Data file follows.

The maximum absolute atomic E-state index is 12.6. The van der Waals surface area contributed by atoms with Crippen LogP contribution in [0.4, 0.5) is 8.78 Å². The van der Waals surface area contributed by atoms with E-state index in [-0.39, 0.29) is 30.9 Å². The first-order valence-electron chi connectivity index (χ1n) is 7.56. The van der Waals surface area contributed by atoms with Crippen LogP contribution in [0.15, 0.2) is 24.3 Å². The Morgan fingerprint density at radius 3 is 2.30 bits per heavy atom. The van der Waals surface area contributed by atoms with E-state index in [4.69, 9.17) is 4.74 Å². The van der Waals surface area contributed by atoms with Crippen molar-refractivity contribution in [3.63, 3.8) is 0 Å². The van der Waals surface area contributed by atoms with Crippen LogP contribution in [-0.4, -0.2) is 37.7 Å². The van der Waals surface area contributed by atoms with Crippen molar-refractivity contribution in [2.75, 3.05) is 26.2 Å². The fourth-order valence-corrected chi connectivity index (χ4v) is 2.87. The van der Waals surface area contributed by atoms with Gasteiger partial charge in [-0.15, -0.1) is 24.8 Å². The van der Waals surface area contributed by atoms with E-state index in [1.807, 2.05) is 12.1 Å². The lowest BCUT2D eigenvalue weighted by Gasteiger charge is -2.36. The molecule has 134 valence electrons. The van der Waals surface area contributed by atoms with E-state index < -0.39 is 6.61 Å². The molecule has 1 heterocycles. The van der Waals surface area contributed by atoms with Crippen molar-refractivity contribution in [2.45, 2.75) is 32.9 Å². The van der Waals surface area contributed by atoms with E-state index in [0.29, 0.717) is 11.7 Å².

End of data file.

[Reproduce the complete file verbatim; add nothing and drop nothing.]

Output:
The maximum absolute atomic E-state index is 12.6. The van der Waals surface area contributed by atoms with Crippen LogP contribution in [0.4, 0.5) is 8.78 Å². The van der Waals surface area contributed by atoms with E-state index in [-0.39, 0.29) is 30.9 Å². The first-order valence-electron chi connectivity index (χ1n) is 7.56. The van der Waals surface area contributed by atoms with Crippen LogP contribution in [0.15, 0.2) is 24.3 Å². The Morgan fingerprint density at radius 3 is 2.30 bits per heavy atom. The van der Waals surface area contributed by atoms with E-state index in [4.69, 9.17) is 4.74 Å². The van der Waals surface area contributed by atoms with Crippen molar-refractivity contribution in [3.63, 3.8) is 0 Å². The van der Waals surface area contributed by atoms with Crippen LogP contribution in [-0.4, -0.2) is 37.7 Å². The van der Waals surface area contributed by atoms with Crippen molar-refractivity contribution in [2.75, 3.05) is 26.2 Å². The fourth-order valence-corrected chi connectivity index (χ4v) is 2.87. The van der Waals surface area contributed by atoms with Gasteiger partial charge in [-0.15, -0.1) is 24.8 Å². The van der Waals surface area contributed by atoms with E-state index in [1.807, 2.05) is 12.1 Å². The lowest BCUT2D eigenvalue weighted by Gasteiger charge is -2.36. The molecule has 134 valence electrons. The van der Waals surface area contributed by atoms with E-state index < -0.39 is 6.61 Å². The molecule has 1 heterocycles. The van der Waals surface area contributed by atoms with Crippen molar-refractivity contribution in [2.45, 2.75) is 32.9 Å². The van der Waals surface area contributed by atoms with E-state index in [0.29, 0.717) is 11.7 Å².